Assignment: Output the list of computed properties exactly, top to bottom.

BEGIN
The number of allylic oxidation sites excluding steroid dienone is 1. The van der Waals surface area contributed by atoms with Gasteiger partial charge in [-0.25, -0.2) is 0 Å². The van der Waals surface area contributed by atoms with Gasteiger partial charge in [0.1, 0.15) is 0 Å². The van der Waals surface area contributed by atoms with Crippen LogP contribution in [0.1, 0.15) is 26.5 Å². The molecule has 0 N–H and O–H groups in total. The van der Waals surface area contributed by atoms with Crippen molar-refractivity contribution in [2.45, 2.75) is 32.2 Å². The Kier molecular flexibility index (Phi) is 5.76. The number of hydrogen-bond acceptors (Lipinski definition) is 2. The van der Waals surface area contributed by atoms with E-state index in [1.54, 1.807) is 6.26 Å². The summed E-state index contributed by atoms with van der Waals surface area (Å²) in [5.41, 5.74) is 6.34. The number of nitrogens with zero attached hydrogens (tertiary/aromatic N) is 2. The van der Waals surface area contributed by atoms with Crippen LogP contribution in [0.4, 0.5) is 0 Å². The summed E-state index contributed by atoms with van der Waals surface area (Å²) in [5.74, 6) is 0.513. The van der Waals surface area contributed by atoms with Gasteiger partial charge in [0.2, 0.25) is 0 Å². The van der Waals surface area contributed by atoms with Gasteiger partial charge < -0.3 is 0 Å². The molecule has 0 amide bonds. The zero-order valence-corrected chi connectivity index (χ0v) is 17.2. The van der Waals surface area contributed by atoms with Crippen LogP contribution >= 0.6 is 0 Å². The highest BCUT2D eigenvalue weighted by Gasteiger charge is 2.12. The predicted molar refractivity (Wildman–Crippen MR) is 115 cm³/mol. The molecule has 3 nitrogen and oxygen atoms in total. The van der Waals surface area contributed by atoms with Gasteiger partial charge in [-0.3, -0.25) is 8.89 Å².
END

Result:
The number of allylic oxidation sites excluding steroid dienone is 1. The van der Waals surface area contributed by atoms with Gasteiger partial charge in [-0.25, -0.2) is 0 Å². The van der Waals surface area contributed by atoms with Gasteiger partial charge in [0.1, 0.15) is 0 Å². The van der Waals surface area contributed by atoms with Crippen LogP contribution in [0.1, 0.15) is 26.5 Å². The molecule has 0 N–H and O–H groups in total. The van der Waals surface area contributed by atoms with Crippen molar-refractivity contribution in [2.45, 2.75) is 32.2 Å². The Kier molecular flexibility index (Phi) is 5.76. The number of hydrogen-bond acceptors (Lipinski definition) is 2. The van der Waals surface area contributed by atoms with E-state index in [1.54, 1.807) is 6.26 Å². The summed E-state index contributed by atoms with van der Waals surface area (Å²) in [5.41, 5.74) is 6.34. The number of nitrogens with zero attached hydrogens (tertiary/aromatic N) is 2. The van der Waals surface area contributed by atoms with Crippen LogP contribution in [0.4, 0.5) is 0 Å². The summed E-state index contributed by atoms with van der Waals surface area (Å²) in [5.74, 6) is 0.513. The van der Waals surface area contributed by atoms with Gasteiger partial charge in [0.2, 0.25) is 0 Å². The van der Waals surface area contributed by atoms with Gasteiger partial charge < -0.3 is 0 Å². The molecule has 0 amide bonds. The zero-order valence-corrected chi connectivity index (χ0v) is 17.2. The van der Waals surface area contributed by atoms with Crippen LogP contribution >= 0.6 is 0 Å². The highest BCUT2D eigenvalue weighted by Gasteiger charge is 2.12. The predicted molar refractivity (Wildman–Crippen MR) is 115 cm³/mol. The molecule has 3 nitrogen and oxygen atoms in total. The van der Waals surface area contributed by atoms with Gasteiger partial charge in [-0.3, -0.25) is 8.89 Å².